The BLM movement, along with the outbreak of COVID-19 in the U.S., offered Beijing a long-needed breakthrough in its failing narrative warfare with Washington. Global criticism over the human rights situation in Xinjiang and Hong Kong has escalated since last year and China’s political system was blamed for the inability to prevent and contain the initial outbreak of the pandemic. China’s nationalist sentiments also played a role in the recent counter-narrative. Global Times editor, Hu Xijin, commented that the attack on the U.S. reflects “a kind of vengeful feeling, which I think is human nature.”
However, Beijing is crossing a thin line by building narratives on an issue it is inexperienced in dealing with, especially when international propaganda hasn’t been its strong suit in general. In one tweet, Hua Chunying, likely by mistake, wrote “all lives matter” — a slogan sometimes viewed as undermining the BLM movement. Previous unawareness of racial sensitivities has generated backlash for China in cases such as CCTV’s 2018 New Year’s Gala show in 2018, which praised China’s building of railways in Africa in a skit featuring actresses wearing blackface and holding fruit baskets.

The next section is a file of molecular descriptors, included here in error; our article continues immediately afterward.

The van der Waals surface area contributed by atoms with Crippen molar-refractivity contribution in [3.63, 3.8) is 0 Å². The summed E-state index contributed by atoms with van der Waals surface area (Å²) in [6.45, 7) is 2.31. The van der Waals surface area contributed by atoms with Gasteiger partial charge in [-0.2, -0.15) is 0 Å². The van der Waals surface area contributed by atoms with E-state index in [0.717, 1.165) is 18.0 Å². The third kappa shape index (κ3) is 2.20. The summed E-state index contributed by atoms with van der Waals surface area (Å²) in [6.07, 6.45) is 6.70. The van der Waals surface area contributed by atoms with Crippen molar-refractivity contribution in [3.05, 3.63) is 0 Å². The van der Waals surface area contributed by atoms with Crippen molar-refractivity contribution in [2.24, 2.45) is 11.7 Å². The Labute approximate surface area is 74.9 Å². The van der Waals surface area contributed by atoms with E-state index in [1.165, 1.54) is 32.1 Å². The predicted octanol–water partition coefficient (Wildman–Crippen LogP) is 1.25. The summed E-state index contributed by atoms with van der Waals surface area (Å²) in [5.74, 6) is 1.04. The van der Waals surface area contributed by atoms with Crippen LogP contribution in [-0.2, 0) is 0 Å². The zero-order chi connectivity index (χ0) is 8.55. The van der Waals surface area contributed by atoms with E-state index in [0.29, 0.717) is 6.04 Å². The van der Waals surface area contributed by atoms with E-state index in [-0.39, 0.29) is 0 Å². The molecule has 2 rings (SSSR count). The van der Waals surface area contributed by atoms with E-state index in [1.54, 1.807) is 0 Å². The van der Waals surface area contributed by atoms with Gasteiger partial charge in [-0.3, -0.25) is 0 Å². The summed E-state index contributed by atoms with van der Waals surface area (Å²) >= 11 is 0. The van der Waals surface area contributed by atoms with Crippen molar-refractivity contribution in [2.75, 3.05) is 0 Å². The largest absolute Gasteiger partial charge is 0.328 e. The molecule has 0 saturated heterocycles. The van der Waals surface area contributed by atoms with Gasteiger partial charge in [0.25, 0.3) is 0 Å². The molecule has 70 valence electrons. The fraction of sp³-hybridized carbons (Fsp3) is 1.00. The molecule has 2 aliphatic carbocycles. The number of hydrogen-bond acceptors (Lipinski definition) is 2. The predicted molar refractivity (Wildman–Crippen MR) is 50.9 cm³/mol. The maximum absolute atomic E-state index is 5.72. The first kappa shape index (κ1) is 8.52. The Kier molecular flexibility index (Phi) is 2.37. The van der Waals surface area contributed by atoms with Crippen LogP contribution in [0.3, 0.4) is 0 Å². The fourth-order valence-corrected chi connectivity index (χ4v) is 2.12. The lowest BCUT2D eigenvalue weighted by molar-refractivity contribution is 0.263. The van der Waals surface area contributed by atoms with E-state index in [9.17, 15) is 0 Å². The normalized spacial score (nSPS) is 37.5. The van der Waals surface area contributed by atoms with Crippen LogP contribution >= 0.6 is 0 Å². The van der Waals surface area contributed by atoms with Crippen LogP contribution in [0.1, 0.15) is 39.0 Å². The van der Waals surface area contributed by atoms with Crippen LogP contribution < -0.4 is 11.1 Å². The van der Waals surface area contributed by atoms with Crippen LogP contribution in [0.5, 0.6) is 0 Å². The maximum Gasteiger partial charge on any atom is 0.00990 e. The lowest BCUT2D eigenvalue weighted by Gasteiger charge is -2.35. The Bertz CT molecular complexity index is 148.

More importantly, China’s vocal criticism of minority rights violations in the U.S. increases the attention drawn to its own ethnic issues and poses the risk of being targeted by the BLM for its own racial discrimination against Blacks. While the People’s Republic of China can rightly say it has never enslaved Black people (although Black slavery was recorded in Imperial China), yet considerable cases of xenophobia directed at people of African descent provide fertile ground for accusations of China being a racist country.